Fleeing Copacabana on Independence Night sans-camera felt about right for the experience we’d had there. Trying to fill the coach as we waited to leave, people ran around screaming “La Paz” while a dusty garage blocked our view of the sunset over the lake. Beauty only slightly missed by the chaos of it all. As we pulled away, the statue of an Inca leader saluted the hidden sunset.
I found it quite disconcerting that we continued to stay next to the lake for the next hour despite our destination being inland. Then a man dressed in khaki arose and began banging against the driver’s door. I was, at this point, quite concerned about the coach we were on. The driver let him in. 2 minutes go by and khaki man returns. He begins shouting directions in Spanish: we were all to get off the coach and get on a ferry and this would cost us 2$B. Everyone get off and queue.
So into the darkness we went, English people gathering, piecing together a translation and heading toward the few lights of the ferry port. We joined the end of the only queue available and watched as the people at the front went toward the outline of wooden decking and a half open boat at the end. Then off they went across Titicaca.
As we got nearer the front, each person said the number of tickets they wanted and a hand took their money and passed back tickets. You couldn’t see a face or body behind the blackened glass in this boleto-booth and as I got there I did the same: “Uno”.
We all hurried onto the boat, wrapping jumpers around ourselves in the altitudinal cold. People looked around at each other for support, their eyes asking “Are we going to be ok?” I stared at the incredibly starry sky – the lightning from previous towns flashed behind mountains creating brief silhouettes. I didn’t know.
Once across the water, club music boomed from a white washed bar and our khaki man ran off to the banos. We were suddenly surrounded by movement: party people buying street food on their way home/way out (knowing South Americans); tourism reliants immediately on call (they’d been waiting for us) and other bus groups wandering around in the surreal glare of the street.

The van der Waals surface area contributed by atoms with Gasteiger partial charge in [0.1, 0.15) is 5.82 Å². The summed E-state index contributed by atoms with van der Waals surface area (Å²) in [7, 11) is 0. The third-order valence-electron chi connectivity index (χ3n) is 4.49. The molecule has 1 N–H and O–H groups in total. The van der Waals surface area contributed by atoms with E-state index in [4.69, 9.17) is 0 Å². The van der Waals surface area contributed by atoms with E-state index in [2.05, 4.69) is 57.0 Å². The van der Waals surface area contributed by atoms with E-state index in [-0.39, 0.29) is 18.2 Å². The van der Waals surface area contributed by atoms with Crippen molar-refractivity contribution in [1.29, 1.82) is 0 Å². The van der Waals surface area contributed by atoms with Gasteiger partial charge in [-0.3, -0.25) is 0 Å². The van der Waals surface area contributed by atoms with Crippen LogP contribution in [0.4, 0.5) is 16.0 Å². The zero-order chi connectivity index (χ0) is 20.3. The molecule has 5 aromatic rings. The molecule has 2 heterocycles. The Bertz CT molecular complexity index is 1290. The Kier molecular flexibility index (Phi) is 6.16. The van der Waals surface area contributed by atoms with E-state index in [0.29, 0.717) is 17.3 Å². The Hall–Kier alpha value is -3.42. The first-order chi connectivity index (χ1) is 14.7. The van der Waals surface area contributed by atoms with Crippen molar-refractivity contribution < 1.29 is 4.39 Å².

Once back on the bus, it felt as if we might be able to relax. I put my ipod on shuffle and experienced a strange mix of Gogol Bordello, Bellowhead, Goldfrapp, the Artful Dodger and – most fittingly – OMC – How Bizarre.
The next section of our trip turned out to be even more uncomfortable, lit by the odd battered street lamp…
Through a meshed curtain I see
The road ahead –
White lines curve around mountain
Cars with hazard lights flashing
Litter the hard shoulder.
Night has enveloped the landscape
Constellations of villages
Reflect the night.
The chaos of Copacabana has been left
Under an electric sky.
Gradually the relics of farmhouses
Roll along the conveyor belt view,
A tollbooth proclaims
‘Welcome to La Paz’ and soon
We enter Surburbia.
Like a Ballardian dystopia
Houses left half made or half broken
Stutter past – not all empty.
One man, hunched, half broken
Kicks the dirt
Above the orange glow of light pollution.
On the last remaining wall of a wretched home
The word ‘Mas’ in white – More.
And rubble, piles of it, as high walls,
Above open drainage,
Act like no man’s land defences.
And within it all
Protected bricks of blue
Proclaim ‘Pepsi made here.’
The factory pipes shine as silver beacons
For the dream –
A woman, in traditional dress,
Moves a wheelbarrow of rubbish
Toward a fire on the street.
She tips it in.
Hoods hangout at an abandoned tollbooth
Heads face the floor.
A Bolivian flag wisps through a broken window
Flying high for the poor.
The bus mopes along
Through this wasteland left in wait
And the lights of La Paz
Begin to liberate.
But behind us
One light remains in a windowless block
The silhouette of a hatted woman.
She stares at the blank walls ahead
Just another person the world forgot.